They say that some of the best confidence men in the world are not in jail but can be found in the editorial offices of the biggest newspapers in Canada. And if they can’t be found there, they can be found in the backrooms of political think-tanks when an election is brewing.
These con-men are so adept at wrestling truth to the ground, they can paralyze the thought processes of otherwise-intelligent persons. The Big Con they try to sell to many voters is that you don’t vote for somebody – you vote against somebody by voting for a party that you detest only a little less than the party you hate. If successful, this is the mark of a real con-man operating.
This convoluted approach is called “voting strategically.” As a devout Liberal, you would vote NDP if he or she was the stronger candidate, even though you hate the interior makeup of their whole body (this is a family paper) in order to defeat the Harris government, which you hate a little bit more.
If you are a dedicated NDP voter you bite your lip till it bleeds and vote for Liberal Dalton “I-am-really-a-Harris-clone” McGuinty in order to defeat the Harris government.
The polling booth then becomes a race track where some voters vote for the candidate they have been led to believe is more likely to win. This tactic certainly does not smell like Chanel No 5.
So you end up on election night along with a lot of other voters, with a drink in your hand, cheering madly for a party that you hate – to win and beat a party you hate even more. And in the early morning newspaper, strategic voters find themselves indelibly listed in the Liberal or NDP camps as voters for their particular candidates when in fact they weren’t these voters’ real choice.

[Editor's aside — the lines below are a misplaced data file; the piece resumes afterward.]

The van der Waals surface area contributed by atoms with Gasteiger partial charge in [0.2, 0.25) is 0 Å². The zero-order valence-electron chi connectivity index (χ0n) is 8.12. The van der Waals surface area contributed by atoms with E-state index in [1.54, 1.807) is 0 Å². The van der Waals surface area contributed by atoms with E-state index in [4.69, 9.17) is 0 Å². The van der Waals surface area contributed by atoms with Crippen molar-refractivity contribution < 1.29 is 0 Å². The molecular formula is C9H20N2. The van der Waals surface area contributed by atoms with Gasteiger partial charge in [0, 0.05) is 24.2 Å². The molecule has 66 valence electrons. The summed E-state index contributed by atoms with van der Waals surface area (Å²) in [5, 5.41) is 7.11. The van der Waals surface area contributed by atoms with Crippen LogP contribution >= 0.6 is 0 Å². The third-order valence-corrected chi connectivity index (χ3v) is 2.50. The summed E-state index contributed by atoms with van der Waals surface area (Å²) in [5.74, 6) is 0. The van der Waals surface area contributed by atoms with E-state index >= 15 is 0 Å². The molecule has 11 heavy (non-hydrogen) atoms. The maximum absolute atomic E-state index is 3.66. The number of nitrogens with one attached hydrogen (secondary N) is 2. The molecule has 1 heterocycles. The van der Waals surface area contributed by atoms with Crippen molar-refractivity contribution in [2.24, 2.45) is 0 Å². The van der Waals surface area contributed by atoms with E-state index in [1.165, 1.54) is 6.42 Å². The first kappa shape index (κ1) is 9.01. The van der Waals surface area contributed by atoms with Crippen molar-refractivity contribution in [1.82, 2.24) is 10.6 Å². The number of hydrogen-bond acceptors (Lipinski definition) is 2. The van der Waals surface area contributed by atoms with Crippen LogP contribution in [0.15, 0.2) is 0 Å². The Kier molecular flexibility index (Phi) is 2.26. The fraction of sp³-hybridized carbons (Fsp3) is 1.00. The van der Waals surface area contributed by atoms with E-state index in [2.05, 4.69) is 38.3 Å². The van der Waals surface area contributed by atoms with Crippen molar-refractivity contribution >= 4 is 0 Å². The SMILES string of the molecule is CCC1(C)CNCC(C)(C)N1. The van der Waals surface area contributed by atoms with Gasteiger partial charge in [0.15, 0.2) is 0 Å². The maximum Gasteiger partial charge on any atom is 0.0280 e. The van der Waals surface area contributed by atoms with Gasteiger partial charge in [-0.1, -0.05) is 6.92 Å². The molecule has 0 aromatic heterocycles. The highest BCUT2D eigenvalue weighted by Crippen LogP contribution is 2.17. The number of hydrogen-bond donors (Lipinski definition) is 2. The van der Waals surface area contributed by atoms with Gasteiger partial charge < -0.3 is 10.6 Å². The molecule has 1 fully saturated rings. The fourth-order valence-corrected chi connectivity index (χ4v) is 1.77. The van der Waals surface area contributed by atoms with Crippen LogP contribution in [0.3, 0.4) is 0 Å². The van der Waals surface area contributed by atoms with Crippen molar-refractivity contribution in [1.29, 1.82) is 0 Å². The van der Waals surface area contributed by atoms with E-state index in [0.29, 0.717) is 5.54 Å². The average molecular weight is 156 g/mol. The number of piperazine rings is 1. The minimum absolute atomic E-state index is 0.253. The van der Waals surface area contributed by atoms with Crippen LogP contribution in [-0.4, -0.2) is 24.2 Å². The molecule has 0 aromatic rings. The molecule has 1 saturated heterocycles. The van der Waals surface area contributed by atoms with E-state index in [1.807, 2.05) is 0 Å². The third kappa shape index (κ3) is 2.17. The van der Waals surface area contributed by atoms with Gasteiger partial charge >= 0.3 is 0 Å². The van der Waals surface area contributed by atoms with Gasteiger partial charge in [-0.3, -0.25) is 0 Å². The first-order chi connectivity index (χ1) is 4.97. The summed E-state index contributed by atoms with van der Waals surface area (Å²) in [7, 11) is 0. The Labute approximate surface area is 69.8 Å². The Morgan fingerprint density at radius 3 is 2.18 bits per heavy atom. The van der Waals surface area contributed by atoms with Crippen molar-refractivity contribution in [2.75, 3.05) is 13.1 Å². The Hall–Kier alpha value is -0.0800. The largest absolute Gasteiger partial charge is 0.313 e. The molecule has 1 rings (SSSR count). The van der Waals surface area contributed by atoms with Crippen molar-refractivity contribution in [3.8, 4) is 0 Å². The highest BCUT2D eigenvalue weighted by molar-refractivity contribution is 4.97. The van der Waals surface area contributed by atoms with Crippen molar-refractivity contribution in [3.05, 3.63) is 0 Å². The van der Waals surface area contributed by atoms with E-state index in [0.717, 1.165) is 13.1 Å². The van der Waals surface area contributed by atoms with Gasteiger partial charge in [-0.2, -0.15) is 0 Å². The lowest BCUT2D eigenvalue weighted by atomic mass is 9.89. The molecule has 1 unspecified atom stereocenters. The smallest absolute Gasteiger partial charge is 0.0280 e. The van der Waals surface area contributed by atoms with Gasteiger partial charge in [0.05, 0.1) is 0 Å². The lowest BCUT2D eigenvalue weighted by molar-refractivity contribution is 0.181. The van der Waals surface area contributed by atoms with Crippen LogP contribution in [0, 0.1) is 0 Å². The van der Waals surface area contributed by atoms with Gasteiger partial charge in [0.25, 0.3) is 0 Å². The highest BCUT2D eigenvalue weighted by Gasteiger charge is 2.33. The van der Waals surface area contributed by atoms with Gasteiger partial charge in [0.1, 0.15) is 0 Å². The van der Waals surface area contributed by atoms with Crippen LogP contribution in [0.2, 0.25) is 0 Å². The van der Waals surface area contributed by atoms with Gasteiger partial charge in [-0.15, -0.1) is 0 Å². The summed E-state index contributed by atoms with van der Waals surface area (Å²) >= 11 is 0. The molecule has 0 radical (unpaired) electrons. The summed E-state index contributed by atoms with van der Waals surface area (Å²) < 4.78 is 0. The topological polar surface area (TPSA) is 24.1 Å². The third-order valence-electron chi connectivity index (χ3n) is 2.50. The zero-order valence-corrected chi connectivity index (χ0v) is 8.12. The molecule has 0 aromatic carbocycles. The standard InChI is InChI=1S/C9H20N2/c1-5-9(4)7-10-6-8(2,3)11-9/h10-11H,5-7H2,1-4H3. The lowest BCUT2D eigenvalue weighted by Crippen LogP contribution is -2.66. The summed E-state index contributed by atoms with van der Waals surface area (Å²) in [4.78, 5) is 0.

Strategic voters may have succeeded in electing a few more Ontario Liberal MPPs at the expense of the NDP, but the election was decided really on whether the people approved of the Harris government, in spite of its sins.
vI don’t think I’d like to be in a room full of people who voted for a candidate who was ahead in the polls. I’d rather go down with the Titanic. The “strategic” voter is surrendering his rights to hold a particular political opinion in order to guess or hope he’s right by voting for a party he doesn’t favour.
I voted for the Family Coalition Party candidate in my Willowdale riding. He had as much chance of getting in as I had, and I wasn’t running. I don’t feel bad about that. At least I hope I demonstrated that a con-man would knock in vain on my door.
The Ontario Harris backroom wave makers brought in an American political wheel-spinner for the recent election to come up with a Bible and agenda that you don’t dare stray from, he’ll tell you, if you want to win.
Maybe some day they’ll give an Oscar out in an Academy Award-like ceremony for political parties for best electoral strategy. And coming to the platform to accept the award is – Jurassic Clark!
Mike Harris took care of a phenomenon that he was made aware of: the decline of support for the governing party during the last few days of the election campaign. He reduced the election period to 28 days. The fear was if it had gone on for another week, perhaps the Liberals would have won. And if the election campaign had gone on for another month, perhaps the NDP might have won! And if it had gone on for another six months, perhaps the FCP might have won!